In 1953 Fanon moved from colonial France to Blida, Algeria, where he developed a revolutionary approach to psychoanalysis, developing occupational therapy remedies with Algeria’s native communities with a direct effort to draw Arab and Islamic idiosyncrasies into his work. Fanon published 15 papers on psychiatric approaches throughout his career, and many of the findings were intertwined with his philosophical conclusions in Black Skin, White Masks. At the centre of Fanon’s psychoanalysis and “sociogenic” inquiries was a pursuit of disalienation from the social death caused by colonialism. In Marx’s Capital, alienation from labour is scrutinised, and through this process he lays bare the opposite of humanity within a capitalist society; a society freed from capital, able to pursue its own praxis. Fanon examined the way in which the human society under colonialism is alienated from its own cultural creativity; from this he wanted to create a way of breaking out of the colonial replications of that which is colonised. For Fanon, the colonised must pursue this process of disalienation actively.
Concerning revolutionary violence and the pitfalls of neo-colonialism
During his time in Algeria, Fanon was approached by the FLN to provide healthcare and a sanctum for their fighters in his clinic. He subsequently threw his weight behind their cause, writing for their publication El Moujahed and representing them at conferences in sub-Saharan Africa, where he forged ties with Ghana’s Kwame Nkrumah and the Congo’s Patrice Lumumba. With them he developed the idea of an African Legion, to liberate African nations from colonialism, as well as opening up a southern arms route from Sub-Saharan Africa to Algeria. Fanon saw that the conclusion of the Algerian struggle would serve as the pace-setter for the trajectory of the postcolonial movements and newly-liberated nations throughout Africa.
With the publication of A Dying Colonialism he had moved considerably from the concept of negritude, towards revolution as the prime negative in his de-colonial framework. By the colonised finding themselves through revolutionary struggle, whilst at the same time realising the role played by national demands and racial particularities, a new humanity can be forged.
In 1962, Fanon was diagnosed with leukaemia, and started work on The Wretched of the Earth, which was to be completed within months of his diagnosis but only published posthumously. Written with furious energy, the text is as much a timeless field manual for postcolonial movements as it is a piece of historical literature. It is his treatise on violence which has often been misconstrued, by supporters and detractors alike. Fanon does not valorise violence, as some contend, but rather acknowledges that colonialism is a project, which is, in and of itself, violence manifested. This violence has shaped the social constitution of the colonial subject. His land, resources and life have been seized by a state of violence, and within the framework laid before him, the only route out is violence. With prescience, Fanon writes that unless this violence is checked, it can turn inwards on the colonised, leading to tribalism and internecine conflict. Out from this a neo-colonial project will emerge, where elites from the revolutionary movements will barter their political capital with the old colonialists, for political power and capital, granting the latter rapacious access to resources and economic wealth.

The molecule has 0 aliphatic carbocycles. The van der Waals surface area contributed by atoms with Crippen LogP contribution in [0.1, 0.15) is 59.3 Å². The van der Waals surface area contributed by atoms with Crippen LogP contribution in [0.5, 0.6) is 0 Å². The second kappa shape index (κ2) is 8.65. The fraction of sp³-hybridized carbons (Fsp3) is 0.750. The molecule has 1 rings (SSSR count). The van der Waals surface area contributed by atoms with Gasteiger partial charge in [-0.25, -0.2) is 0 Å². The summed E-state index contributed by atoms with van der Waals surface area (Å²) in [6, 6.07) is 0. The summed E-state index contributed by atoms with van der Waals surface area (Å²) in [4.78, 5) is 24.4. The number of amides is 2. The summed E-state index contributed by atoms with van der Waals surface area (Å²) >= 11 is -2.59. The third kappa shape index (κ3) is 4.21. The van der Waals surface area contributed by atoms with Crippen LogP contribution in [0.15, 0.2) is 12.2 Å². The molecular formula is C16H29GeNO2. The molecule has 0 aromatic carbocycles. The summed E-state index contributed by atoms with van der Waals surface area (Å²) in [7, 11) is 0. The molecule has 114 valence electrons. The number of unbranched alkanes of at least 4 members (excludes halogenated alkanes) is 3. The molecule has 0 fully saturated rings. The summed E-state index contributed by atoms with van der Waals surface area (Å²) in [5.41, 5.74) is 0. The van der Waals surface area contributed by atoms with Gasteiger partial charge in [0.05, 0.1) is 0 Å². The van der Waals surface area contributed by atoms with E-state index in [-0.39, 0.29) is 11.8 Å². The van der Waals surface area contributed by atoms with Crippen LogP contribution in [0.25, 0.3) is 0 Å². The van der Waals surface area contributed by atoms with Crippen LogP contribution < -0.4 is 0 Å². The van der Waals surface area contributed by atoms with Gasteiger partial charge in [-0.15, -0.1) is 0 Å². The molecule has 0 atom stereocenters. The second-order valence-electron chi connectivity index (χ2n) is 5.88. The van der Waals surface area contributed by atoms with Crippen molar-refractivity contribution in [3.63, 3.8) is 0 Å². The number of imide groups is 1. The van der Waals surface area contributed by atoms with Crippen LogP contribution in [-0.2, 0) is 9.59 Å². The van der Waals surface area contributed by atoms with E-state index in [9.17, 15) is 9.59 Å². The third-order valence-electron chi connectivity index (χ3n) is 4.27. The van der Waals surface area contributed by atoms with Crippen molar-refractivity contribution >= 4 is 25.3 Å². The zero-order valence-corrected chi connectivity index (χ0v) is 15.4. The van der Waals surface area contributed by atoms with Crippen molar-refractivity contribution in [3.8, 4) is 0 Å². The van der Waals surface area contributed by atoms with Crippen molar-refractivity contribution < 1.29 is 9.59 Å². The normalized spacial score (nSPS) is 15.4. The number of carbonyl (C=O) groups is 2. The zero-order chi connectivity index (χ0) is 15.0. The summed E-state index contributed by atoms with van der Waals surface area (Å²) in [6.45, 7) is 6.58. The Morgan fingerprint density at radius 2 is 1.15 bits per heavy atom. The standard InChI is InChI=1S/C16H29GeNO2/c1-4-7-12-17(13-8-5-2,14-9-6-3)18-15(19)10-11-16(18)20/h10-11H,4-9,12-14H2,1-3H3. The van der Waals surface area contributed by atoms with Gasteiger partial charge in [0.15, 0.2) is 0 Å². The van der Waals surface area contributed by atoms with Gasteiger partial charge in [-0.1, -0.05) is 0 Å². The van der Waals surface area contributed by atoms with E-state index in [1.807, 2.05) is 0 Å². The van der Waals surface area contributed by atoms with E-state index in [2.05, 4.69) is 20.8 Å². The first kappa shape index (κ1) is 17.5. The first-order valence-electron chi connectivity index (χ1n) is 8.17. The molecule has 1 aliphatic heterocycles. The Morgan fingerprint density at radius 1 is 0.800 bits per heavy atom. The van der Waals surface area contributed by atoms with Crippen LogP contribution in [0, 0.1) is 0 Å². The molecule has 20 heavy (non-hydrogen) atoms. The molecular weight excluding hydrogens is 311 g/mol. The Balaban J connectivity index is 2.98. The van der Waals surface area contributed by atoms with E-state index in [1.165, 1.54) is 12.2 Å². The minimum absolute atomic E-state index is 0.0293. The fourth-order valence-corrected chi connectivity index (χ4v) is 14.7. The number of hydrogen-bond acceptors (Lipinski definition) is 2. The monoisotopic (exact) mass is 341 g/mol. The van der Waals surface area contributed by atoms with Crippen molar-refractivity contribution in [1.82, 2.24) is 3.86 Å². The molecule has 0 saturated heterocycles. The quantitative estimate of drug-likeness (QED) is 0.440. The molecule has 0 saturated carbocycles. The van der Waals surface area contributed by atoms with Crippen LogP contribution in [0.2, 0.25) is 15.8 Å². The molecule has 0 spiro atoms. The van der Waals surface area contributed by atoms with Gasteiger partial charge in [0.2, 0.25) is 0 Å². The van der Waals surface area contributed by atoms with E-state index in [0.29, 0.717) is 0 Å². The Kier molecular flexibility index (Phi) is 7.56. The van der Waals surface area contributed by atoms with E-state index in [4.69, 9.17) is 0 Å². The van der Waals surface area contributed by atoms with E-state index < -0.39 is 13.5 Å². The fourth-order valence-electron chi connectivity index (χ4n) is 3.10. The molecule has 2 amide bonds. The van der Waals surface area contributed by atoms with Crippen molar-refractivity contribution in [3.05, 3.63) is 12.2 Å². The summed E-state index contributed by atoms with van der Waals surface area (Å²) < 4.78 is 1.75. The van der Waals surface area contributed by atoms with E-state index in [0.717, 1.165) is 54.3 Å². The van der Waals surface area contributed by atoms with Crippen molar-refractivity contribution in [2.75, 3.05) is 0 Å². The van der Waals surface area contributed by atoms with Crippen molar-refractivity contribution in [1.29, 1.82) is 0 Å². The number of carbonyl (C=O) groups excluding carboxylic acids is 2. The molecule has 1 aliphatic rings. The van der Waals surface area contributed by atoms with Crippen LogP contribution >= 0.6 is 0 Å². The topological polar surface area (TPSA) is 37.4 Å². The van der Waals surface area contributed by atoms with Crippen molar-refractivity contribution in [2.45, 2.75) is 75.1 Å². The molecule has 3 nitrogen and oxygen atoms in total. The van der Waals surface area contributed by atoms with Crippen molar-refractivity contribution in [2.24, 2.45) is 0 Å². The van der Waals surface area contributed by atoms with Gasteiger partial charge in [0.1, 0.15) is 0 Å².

Before he died in 1963, Fanon sent a parting letter to his friend Roger Taïeb in which he wrote the following: “We are nothing on this earth if we do not first and foremost serve a cause, the cause of the people, the cause of freedom and justice. I want you to know that even when the doctors had lost all hope, I was still thinking, in a fog granted, but thinking nonetheless, of the Algerian people, of the people of the Third World, and if I managed to hold on, it was because of them.”
Israel’s occupation as a neo-colonial project
What Fanon implored us to do was to view the struggle of the oppressed as a struggle to create a new mode of being, a new form of humanity. Within the revolutionary struggles of the masses, he insisted, lie the seeds of a new humanity. The ongoing resistance in Palestine today is not a new phenomenon, but is rather the latest episode in a decades’ long struggle for freedom and what Hegel and Fanon both agree on, recognition. Not recognition to live within shrivelled little cantons and drip-fed subsistence, but recognition as a human being in the holistic sense of the term. The stone throwing, the stabbings and the bombings are a reaction to a colonial regime which denies this recognition.
Over the course of these essays, Fanon’s key works, as outlined briefly above, will be utilised to examine the Palestinian national movement since it broke away from the paternalist hold of the Arab world and began, in earnest, to seek recognition. Navigating this history, with one eye firmly on Fanon’s work, it will conclude with where the movement is today; largely rudderless, but still yearning. Through this process, it is hoped that the reader will not only think and empathise with the Palestinians, but also, in respect of Fanon’s work, act on these feelings in the spirit of a collective humanity.
Nick Rodrigo is a research associate at the Afro-Middle East Centre in Johannesburg; his writing has appeared in Al-Araby Al-Jadeed.